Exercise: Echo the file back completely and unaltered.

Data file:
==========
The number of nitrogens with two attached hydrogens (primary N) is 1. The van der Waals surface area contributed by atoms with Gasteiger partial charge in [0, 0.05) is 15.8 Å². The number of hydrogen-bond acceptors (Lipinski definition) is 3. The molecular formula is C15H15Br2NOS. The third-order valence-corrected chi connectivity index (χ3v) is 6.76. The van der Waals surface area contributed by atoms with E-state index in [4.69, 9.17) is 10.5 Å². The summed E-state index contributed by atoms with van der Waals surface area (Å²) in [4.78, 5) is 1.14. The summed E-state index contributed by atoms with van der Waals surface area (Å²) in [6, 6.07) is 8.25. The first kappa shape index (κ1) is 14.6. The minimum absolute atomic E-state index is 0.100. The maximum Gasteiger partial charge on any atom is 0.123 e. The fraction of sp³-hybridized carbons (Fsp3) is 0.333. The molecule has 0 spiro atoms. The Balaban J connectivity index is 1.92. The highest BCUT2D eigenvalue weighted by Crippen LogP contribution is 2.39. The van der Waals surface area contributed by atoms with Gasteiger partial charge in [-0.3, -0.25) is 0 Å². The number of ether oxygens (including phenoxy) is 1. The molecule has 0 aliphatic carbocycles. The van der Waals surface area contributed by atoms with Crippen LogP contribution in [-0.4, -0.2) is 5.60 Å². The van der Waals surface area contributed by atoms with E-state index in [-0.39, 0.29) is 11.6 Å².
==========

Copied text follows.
The number of nitrogens with two attached hydrogens (primary N) is 1. The van der Waals surface area contributed by atoms with Gasteiger partial charge in [0, 0.05) is 15.8 Å². The number of hydrogen-bond acceptors (Lipinski definition) is 3. The molecular formula is C15H15Br2NOS. The third-order valence-corrected chi connectivity index (χ3v) is 6.76. The van der Waals surface area contributed by atoms with E-state index in [4.69, 9.17) is 10.5 Å². The summed E-state index contributed by atoms with van der Waals surface area (Å²) in [4.78, 5) is 1.14. The summed E-state index contributed by atoms with van der Waals surface area (Å²) in [6, 6.07) is 8.25. The first kappa shape index (κ1) is 14.6. The minimum absolute atomic E-state index is 0.100. The maximum Gasteiger partial charge on any atom is 0.123 e. The fraction of sp³-hybridized carbons (Fsp3) is 0.333. The molecule has 0 spiro atoms. The Balaban J connectivity index is 1.92. The highest BCUT2D eigenvalue weighted by Crippen LogP contribution is 2.39. The van der Waals surface area contributed by atoms with Gasteiger partial charge in [-0.3, -0.25) is 0 Å². The number of ether oxygens (including phenoxy) is 1. The molecule has 0 aliphatic carbocycles. The van der Waals surface area contributed by atoms with Crippen LogP contribution in [-0.4, -0.2) is 5.60 Å². The van der Waals surface area contributed by atoms with E-state index in [-0.39, 0.29) is 11.6 Å².